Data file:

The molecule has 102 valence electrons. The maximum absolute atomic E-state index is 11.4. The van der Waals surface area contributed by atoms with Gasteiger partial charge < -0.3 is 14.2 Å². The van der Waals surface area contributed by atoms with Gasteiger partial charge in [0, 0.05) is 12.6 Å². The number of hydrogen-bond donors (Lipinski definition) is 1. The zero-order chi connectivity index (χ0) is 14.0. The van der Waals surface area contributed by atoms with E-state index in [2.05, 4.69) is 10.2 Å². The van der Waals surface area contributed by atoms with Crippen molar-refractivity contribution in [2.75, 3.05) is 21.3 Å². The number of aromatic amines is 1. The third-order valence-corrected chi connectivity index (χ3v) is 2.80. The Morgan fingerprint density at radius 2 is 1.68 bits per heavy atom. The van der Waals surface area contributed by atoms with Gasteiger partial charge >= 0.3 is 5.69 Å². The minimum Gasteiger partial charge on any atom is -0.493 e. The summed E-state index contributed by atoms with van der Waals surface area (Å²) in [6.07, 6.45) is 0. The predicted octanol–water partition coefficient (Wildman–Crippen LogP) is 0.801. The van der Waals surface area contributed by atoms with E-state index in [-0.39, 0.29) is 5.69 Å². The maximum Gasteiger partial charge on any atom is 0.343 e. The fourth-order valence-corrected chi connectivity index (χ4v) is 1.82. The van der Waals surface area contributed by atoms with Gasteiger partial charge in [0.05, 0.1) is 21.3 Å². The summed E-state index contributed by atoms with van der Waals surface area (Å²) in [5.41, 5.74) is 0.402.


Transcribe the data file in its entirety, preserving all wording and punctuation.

The molecule has 102 valence electrons. The maximum absolute atomic E-state index is 11.4. The van der Waals surface area contributed by atoms with Gasteiger partial charge < -0.3 is 14.2 Å². The van der Waals surface area contributed by atoms with Gasteiger partial charge in [0, 0.05) is 12.6 Å². The number of hydrogen-bond donors (Lipinski definition) is 1. The zero-order chi connectivity index (χ0) is 14.0. The van der Waals surface area contributed by atoms with E-state index in [2.05, 4.69) is 10.2 Å². The van der Waals surface area contributed by atoms with Crippen molar-refractivity contribution in [2.75, 3.05) is 21.3 Å². The number of aromatic amines is 1. The third-order valence-corrected chi connectivity index (χ3v) is 2.80. The Morgan fingerprint density at radius 2 is 1.68 bits per heavy atom. The van der Waals surface area contributed by atoms with Gasteiger partial charge >= 0.3 is 5.69 Å². The minimum Gasteiger partial charge on any atom is -0.493 e. The summed E-state index contributed by atoms with van der Waals surface area (Å²) in [6.07, 6.45) is 0. The predicted octanol–water partition coefficient (Wildman–Crippen LogP) is 0.801. The van der Waals surface area contributed by atoms with E-state index in [-0.39, 0.29) is 5.69 Å². The maximum Gasteiger partial charge on any atom is 0.343 e. The fourth-order valence-corrected chi connectivity index (χ4v) is 1.82. The van der Waals surface area contributed by atoms with Gasteiger partial charge in [0.05, 0.1) is 21.3 Å². The summed E-state index contributed by atoms with van der Waals surface area (Å²) in [5.41, 5.74) is 0.402.